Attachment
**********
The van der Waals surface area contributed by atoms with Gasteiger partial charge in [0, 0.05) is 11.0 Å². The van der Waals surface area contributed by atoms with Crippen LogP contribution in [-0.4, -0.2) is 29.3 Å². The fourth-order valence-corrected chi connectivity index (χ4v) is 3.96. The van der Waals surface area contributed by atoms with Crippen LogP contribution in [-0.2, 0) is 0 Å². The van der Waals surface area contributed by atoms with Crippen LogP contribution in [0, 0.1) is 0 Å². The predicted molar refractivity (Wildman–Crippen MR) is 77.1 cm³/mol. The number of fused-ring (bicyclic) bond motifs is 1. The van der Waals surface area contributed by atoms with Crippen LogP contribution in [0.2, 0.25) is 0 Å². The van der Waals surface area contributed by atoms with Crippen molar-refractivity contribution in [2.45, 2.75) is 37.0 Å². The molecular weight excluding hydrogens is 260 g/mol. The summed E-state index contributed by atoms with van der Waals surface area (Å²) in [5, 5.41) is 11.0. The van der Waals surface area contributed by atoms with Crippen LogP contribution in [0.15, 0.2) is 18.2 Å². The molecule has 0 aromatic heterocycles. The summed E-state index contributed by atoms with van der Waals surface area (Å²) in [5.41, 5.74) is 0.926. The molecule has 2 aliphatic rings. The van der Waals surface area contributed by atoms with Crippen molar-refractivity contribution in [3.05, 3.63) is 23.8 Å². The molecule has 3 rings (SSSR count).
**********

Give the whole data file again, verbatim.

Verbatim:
The van der Waals surface area contributed by atoms with Gasteiger partial charge in [0, 0.05) is 11.0 Å². The van der Waals surface area contributed by atoms with Crippen LogP contribution in [-0.4, -0.2) is 29.3 Å². The fourth-order valence-corrected chi connectivity index (χ4v) is 3.96. The van der Waals surface area contributed by atoms with Crippen LogP contribution in [-0.2, 0) is 0 Å². The van der Waals surface area contributed by atoms with Crippen LogP contribution in [0, 0.1) is 0 Å². The predicted molar refractivity (Wildman–Crippen MR) is 77.1 cm³/mol. The number of fused-ring (bicyclic) bond motifs is 1. The van der Waals surface area contributed by atoms with Crippen LogP contribution in [0.2, 0.25) is 0 Å². The van der Waals surface area contributed by atoms with Crippen molar-refractivity contribution in [2.45, 2.75) is 37.0 Å². The molecular weight excluding hydrogens is 260 g/mol. The summed E-state index contributed by atoms with van der Waals surface area (Å²) in [5, 5.41) is 11.0. The van der Waals surface area contributed by atoms with Crippen LogP contribution in [0.15, 0.2) is 18.2 Å². The molecule has 0 aromatic heterocycles. The summed E-state index contributed by atoms with van der Waals surface area (Å²) in [5.41, 5.74) is 0.926. The molecule has 2 aliphatic rings. The van der Waals surface area contributed by atoms with Crippen molar-refractivity contribution in [3.05, 3.63) is 23.8 Å². The molecule has 3 rings (SSSR count).